How to Compute with DNA∗

1

2

BA

273

3 A A

xy

B

B xy

x

y

4 xA

By

Fig. 1. Graphical representation of a circular insertion in the context (x, y), where the circular string is cut at the site (A, B). (From [5].)

Given the rule above, the linear contextual deletion of x from a linear word u accomplishes the excision of the linear strand x from u, provided x occurs in u ﬂanked by c1 on its left side and by c2 on its right side. If u, v ∈ X ∗ , we say that u derives v according to ID• and we write u ⇒ v, [5], if v is obtained from u by either a guided contextual circular insertion or by a linear contextual deletion, i.e., – either u = αc1 c2 β, v = αc1 g1 x g2 c2 β and I • contains the circular insertion rule (c1 , g1 , •x, g2 , c2 )I where g1 x g2 ∈ •x, or – u = αc1 xc2 β, v = αc1 c2 β and D contains the linear deletion rule (c1 , x, c2 )D . A sequence of direct derivations u1 ⇒ u2 ⇒ . . . ⇒ uk , k ≥ 0 is denoted by u1 ⇒∗ uk and uk is said to be derived from u1 . The language L(ID• ), [5], accepted by the circular insertion/deletion system • ID is deﬁned as L(ID• ) = {v ∈ T ∗ | v ⇒∗ A, A is the axiom } Recall that, [23], a rewriting system (S, X ∪ {#}, F ) is called a Turing machine iﬀ the following conditions are satisﬁed. (i) S and X ∪ {#} (with # ∈ X and X = ∅) are two disjoint alphabets referred to as the state and tape alphabet. (ii) Elements s0 ∈ S, ∈ X, and a subset Sf ⊆ S are speciﬁed, namely, the initial state, the blank symbol, and the final state set. A subset Vf ⊆ X is speciﬁed as the final alphabet. (iii) The productions in F are of the forms (1) si a → sj b overprint (2) si ac → asj c move right (3) si a# → asj # move right and extend workspace (4) csi a → sj ca move left (5) #si a → #sj a move left and extend workspace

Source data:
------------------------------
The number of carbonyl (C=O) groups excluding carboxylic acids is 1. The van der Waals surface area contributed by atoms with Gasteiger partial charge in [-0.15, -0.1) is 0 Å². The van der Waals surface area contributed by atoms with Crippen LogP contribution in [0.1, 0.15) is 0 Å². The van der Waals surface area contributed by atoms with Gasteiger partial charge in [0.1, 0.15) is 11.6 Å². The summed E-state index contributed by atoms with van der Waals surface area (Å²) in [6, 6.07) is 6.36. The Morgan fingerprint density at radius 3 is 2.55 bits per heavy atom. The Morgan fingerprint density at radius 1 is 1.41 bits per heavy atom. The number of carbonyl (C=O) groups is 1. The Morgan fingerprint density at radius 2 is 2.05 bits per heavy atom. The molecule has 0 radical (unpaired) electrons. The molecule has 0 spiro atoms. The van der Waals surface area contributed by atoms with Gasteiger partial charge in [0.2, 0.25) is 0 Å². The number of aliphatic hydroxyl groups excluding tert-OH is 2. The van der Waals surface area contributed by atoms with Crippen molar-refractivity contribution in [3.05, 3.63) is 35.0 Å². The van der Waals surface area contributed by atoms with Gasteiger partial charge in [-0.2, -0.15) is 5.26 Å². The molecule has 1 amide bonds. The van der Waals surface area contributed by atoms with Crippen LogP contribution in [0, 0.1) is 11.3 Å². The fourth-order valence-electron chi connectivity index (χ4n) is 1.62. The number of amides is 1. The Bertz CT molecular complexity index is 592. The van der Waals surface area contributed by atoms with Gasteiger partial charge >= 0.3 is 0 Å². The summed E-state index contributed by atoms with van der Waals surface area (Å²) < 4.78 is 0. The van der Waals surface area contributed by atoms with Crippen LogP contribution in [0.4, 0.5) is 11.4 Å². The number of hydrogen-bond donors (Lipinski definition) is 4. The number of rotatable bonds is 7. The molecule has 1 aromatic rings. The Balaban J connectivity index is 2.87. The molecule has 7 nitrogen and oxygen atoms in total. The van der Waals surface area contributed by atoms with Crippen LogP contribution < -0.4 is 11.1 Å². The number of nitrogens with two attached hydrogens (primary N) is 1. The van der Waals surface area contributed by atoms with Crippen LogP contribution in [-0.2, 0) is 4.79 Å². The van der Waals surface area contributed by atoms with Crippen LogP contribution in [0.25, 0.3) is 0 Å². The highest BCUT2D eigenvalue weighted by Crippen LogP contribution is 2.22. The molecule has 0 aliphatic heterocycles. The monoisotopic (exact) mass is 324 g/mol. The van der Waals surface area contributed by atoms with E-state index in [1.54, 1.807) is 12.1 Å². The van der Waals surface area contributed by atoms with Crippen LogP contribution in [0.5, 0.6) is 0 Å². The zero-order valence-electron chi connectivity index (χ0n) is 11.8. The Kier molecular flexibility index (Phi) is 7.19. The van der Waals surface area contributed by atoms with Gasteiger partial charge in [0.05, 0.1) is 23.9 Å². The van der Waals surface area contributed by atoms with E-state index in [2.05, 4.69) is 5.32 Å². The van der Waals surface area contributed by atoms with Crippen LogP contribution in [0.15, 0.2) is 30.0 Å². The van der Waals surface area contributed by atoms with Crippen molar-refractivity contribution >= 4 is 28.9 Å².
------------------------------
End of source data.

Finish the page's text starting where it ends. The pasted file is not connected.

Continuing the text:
274

Lila Kari et al.